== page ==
The gap between Trump’s promises and actions is unfortunate, because the vast majority of mass shootings take place in so-called gun-free zones. As studies of active-shooter incidents show beyond doubt, killing sprees almost always end when the people starting shooting back at the criminal. If law enforcement or security guards are already there, that’s good. But the police cannot be everywhere at once, and the minutes that it takes for the police to arrive are the criminals’ window of time for murder.
Unlike Trump, President Obama actually did get rid of some gun-free zones. In 2009, Obama signed legislation to allow persons to carry arms on the lands (though not buildings) of national parks, national monuments, and national wildlife refuges when in compliance with the host state’s laws for lawful carry. The carry reform was attached to a bill on credit-card reform that Obama favored. Additionally, Obama signed defense-appropriations bills that ended gun registration for military personnel in off-base housing and that allowed licensed handgun carry on-base by some personnel.
Ever since 2015, Trump has always talked big about this support for gun rights. He has one major accomplishment: unsigning the U.N. gun-control treaty that Obama had signed in 2013. He also signed a bill in early 2017 that blocked proposed Obama gun-control regulations.
Gun-rights activists might tolerate Trump’s very high ratio of talk to action. But they won’t tolerate him switching sides.
Arrogance and Ignorance
Donald Trump has flirted with the Bush model before, endorsing gun control in a February 2018 meeting with Senators Feinstein and Schumer. But Trump quickly pulled back. Now he seems more determined, apparently believing that the NRA, which is embroiled in internal conflicts and lawsuits over management issues, is too weak to stop him. Like many New Yorkers, Trump does not realize that the NRA itself is a consequence of American gun culture. If the NRA disappeared tomorrow, American gun owners would spontaneously self-organize in defense of their rights. The same is true for the pro-life movement, the environmental movement, and many others. Strike down their national organizations, and thousands of grassroots organizations will arise to take their place.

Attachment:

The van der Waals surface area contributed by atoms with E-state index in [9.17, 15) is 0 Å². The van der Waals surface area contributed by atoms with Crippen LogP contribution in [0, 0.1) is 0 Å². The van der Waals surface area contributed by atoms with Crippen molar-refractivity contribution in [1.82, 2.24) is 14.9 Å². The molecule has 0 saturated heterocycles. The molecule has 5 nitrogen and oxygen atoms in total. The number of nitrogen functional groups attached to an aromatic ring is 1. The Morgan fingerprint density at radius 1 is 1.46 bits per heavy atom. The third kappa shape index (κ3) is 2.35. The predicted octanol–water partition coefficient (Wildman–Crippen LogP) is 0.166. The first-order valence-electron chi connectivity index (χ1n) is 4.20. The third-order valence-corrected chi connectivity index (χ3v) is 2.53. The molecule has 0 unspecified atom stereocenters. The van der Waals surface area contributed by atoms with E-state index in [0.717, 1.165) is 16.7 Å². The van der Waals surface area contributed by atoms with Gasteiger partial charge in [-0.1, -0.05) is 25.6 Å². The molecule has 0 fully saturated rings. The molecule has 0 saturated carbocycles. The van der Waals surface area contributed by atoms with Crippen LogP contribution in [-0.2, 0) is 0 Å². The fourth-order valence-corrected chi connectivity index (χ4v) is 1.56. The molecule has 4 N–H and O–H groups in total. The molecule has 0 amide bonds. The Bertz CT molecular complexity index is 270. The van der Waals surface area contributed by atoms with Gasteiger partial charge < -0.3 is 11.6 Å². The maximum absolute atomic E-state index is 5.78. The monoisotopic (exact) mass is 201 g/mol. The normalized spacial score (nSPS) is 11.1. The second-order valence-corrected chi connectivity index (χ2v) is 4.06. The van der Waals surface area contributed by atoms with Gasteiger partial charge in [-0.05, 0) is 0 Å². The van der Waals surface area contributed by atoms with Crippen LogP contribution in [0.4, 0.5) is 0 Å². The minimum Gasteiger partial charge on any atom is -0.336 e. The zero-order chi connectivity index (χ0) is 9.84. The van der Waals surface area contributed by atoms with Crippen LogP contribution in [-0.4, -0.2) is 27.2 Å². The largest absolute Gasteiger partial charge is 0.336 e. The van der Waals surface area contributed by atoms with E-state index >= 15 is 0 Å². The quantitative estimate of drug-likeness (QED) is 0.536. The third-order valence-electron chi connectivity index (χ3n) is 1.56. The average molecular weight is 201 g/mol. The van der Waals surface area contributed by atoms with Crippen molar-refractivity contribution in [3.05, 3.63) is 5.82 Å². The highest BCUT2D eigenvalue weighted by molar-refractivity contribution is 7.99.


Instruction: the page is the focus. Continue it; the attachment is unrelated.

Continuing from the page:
The same is not true for the anti-gun movement. There has always been a hard core of anti-gun extremists, exemplified by the 20 percent of persons in opinion polls who want to ban all handguns. But the anti-gun grassroots never did spontaneously self-organize to any significant degree. Today, that doesn’t matter, since anti-gunners are now organized by the best professional organizers that money can buy, thanks to Michael Bloomberg and other malefactors of great wealth. This creates the impression among some politicians that the anti-gun movement is larger than ever before, in terms of voting support. This is not true, but the anti-gunners are now much more visible.
Trump imagines that he will win reelection because the other party’s nominee will be so extreme. He should ask Jimmy Carter about that one. In 1980, Ronald Reagan’s ideas were indeed far from the center of gravity of American politics. But the American people were tired of Carter’s weakness, indecisiveness, and incompetence, and by a landslide they decided to give the opposing candidate a chance.
Trump’s personal flaws are different from Carter’s, but more visible. In childish and unpresidential public behavior he far exceeds the previous record-holder, Bill Clinton.
For over three decades I have been in close contact with grassroots gun-rights activists. In 2016 there were a few such activists who genuinely liked Trump; the vast majority viewed him with disgust, based on his character. Yet these same activists worked relentlessly to get gun owners to the polls and thereby carried Trump to narrow victories in Michigan, Wisconsin, and Pennsylvania. If Trump follows through on his plans to betray them, they won’t forgive and they won’t forget.